What to learn

World over the IT industry is moving towards the software factory model. Hence, a large number of programmers are required at the lower level. This is where a lot of students who pass out from computer training institutes are getting jobs. In addition, there is a growing need for professionals who are skilled in enterprise computing and are able to integrate enterprise-wide applications.

Multimedia too is showing growth and the professionals required in industries like animation, games development etc. are on the increase. In India, there is also a growing need for professionals for the IT-enabled services. BPO and call centre related jobs are available in most of the larger cities.

“Students prefer job-oriented courses. Specialised technology based courses are not being preferred, except for multimedia and networking. Also, final year students and graduates are joining courses in larger numbers compared to the 10+2 students that were enrolling earlier.

Larger number of working class, government employees and school students are also joining IT awareness and programming courses,” Khera says.

Faculty and self-help

There are some who, terrified by the whole upheaval, preferred to study all by themselves and have made it big too. Meet Aditya Tandon, a budding computer programmer who has more than three self-developed programs under his belt, the most famous of them being Accent, a diction correction software. “If a student is serious he can learn the programming skills himself. Everything is given in the books. Even the instructors do it that way. I too have learnt Visual Basics all by myself. It’s just a herd mentality in the class,” he says.

The only bright side of all this churning has been that course wise the market seems to be settling into a phase of maturation. Earlier, with new courses propping up even before one could say abracadabra, faculty was hard to get. Most of the time fresh pass outs doubled up as faculty members at the institutes. The situation is ‘under control’ now. Irrelevant courses have been done away with. Plenty of engineers are passing out of colleges to fill the vacant slots at computer teaching institutes. However, salaries have come down with new instructors being confined to 5,000-7,000 bracket.

Fee structure

The fee structure for the same course varies from institute to institute. NIIT, for example, charges Rs 15,000 for a six months course that includes introduction to computers, MS Office, familiarity with Internet, programming approaches and techniques, implementing database design using MS SQL server 7, HTML using MS Frontpage, Java programming etc. The same can be done at Rs 10,000 from one of its rival institute.

Rajendran from NIIT doesn’t deny it: “Comparison does lead to perceptions regarding the higher cost. We are continuously investing in instructional R&D, trained faculty, course material creation and infrastructure for education delivery. This gets reflected in the cost and quality of the courses.”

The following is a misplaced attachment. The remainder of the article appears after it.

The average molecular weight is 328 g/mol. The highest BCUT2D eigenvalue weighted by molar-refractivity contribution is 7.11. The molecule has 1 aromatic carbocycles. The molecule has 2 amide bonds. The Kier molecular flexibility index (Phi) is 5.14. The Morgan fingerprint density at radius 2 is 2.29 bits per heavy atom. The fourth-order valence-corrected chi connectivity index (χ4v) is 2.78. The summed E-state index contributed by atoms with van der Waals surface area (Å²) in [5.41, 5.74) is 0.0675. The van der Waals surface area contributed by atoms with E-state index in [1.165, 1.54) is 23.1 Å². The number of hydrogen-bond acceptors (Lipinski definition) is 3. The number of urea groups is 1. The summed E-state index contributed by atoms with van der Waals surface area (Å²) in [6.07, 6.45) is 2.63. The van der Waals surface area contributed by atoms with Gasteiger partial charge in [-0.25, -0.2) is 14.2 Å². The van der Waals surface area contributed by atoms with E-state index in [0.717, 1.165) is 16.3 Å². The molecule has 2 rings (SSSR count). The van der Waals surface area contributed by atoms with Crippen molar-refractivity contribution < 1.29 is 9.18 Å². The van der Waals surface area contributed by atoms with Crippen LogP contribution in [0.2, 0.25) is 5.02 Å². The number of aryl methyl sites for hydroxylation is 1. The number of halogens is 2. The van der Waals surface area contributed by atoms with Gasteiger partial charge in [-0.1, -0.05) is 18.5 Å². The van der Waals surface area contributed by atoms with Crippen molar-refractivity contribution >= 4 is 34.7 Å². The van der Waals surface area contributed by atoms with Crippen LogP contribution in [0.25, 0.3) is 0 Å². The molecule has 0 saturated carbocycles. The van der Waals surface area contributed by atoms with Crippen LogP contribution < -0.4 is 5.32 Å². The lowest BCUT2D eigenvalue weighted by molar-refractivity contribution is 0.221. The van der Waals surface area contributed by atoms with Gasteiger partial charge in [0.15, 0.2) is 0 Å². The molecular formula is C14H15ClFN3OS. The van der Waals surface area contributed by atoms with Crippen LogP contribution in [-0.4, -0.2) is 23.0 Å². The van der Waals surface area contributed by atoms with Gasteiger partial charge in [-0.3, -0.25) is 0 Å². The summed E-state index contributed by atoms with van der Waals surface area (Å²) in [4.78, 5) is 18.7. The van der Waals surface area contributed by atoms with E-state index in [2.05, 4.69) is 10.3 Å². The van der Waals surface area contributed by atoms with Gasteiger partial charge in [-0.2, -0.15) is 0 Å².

Market share

According to the recent Dataquest Top 20 ranking of the IT education market, the premier players are NIIT (with 2001-02 revenues of Rs. 429.2 crore), Aptech (Rs. 270 crore), SSI (Rs. 152.3 crore), CMC (Rs. 44.5), Pentafour (Rs. 44.4 crore), Jetking (Rs. 43.5 crore), C-DAC (Rs. 37 crore), Tata Infotech (Rs. 34 crore), IIHT (Rs. 26.6 crore) and CMS (Rs. 20.7 crore).

There is a huge gap between the number one and the number two players in the market. Aptech, on the other hand, quotes a Merrill Lynch report (till December 2001) that shows it to top the chart vis-à-vis growth rate.

Irrespective of whatever statistics indicate its clear that the IT training action is confined to the top three players, with organisations lower down the chain logging in modest revenues. Per cent wise, the top three players share nearly 77.5 per cent of the market while other seven players having been confined to 22.5 per cent share, approximately.

To conclude, the current market picture reflects the new equation that now drives the IT training industry. Queues have dwindled and the fittest are surviving. But many institutes are not ready to accept the truth. As this correspondent tasted it first-hand: “Yes, we have closed one of our outlets in Chandigarh. But what difference does that make? Our other franchise is functioning,” a centre head from a glory-earlier-in-tatters-now institute parries. Difference, did he say? Plummeting profits and the company’s recession-beaten image tells it all and in a better way.


by Naveen S. Garewal

Start early for a good retirement
Tribune News Service

K.R. MohanLudhiana
Preparing for a retirement is the same as building a financial house; it should start around the fifth year of earning, but the shape and size of the financial house you build varies from person to person, based on several factors like the size of the family, place of settlement, etc. But all those who wait till they are fifty, before the thought of retirement comes to their mind are bound to meet with disastrous consequences, says Mr. K.R Mohan, Chief Executive Officer Way2Wealth, a leading investment consultancy.

Retirement plans